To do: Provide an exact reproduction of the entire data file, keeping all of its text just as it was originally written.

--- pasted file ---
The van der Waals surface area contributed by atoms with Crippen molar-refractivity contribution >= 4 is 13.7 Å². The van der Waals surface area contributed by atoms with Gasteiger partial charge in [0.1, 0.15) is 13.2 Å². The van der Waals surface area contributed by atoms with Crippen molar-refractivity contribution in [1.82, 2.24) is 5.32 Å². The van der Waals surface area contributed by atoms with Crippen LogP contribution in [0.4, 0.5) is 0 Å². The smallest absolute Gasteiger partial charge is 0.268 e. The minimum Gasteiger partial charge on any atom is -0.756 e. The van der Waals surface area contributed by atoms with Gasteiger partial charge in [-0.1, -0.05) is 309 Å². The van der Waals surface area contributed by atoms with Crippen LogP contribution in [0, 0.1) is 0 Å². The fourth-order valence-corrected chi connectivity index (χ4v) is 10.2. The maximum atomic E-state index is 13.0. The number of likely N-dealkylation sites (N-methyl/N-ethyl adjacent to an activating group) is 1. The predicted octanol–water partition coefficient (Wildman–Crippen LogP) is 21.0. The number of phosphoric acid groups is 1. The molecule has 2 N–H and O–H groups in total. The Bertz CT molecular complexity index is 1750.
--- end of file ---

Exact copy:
The van der Waals surface area contributed by atoms with Crippen molar-refractivity contribution >= 4 is 13.7 Å². The van der Waals surface area contributed by atoms with Gasteiger partial charge in [0.1, 0.15) is 13.2 Å². The van der Waals surface area contributed by atoms with Crippen molar-refractivity contribution in [1.82, 2.24) is 5.32 Å². The van der Waals surface area contributed by atoms with Crippen LogP contribution in [0.4, 0.5) is 0 Å². The smallest absolute Gasteiger partial charge is 0.268 e. The minimum Gasteiger partial charge on any atom is -0.756 e. The van der Waals surface area contributed by atoms with Gasteiger partial charge in [-0.1, -0.05) is 309 Å². The van der Waals surface area contributed by atoms with Crippen LogP contribution in [0, 0.1) is 0 Å². The fourth-order valence-corrected chi connectivity index (χ4v) is 10.2. The maximum atomic E-state index is 13.0. The number of likely N-dealkylation sites (N-methyl/N-ethyl adjacent to an activating group) is 1. The predicted octanol–water partition coefficient (Wildman–Crippen LogP) is 21.0. The number of phosphoric acid groups is 1. The molecule has 2 N–H and O–H groups in total. The Bertz CT molecular complexity index is 1750.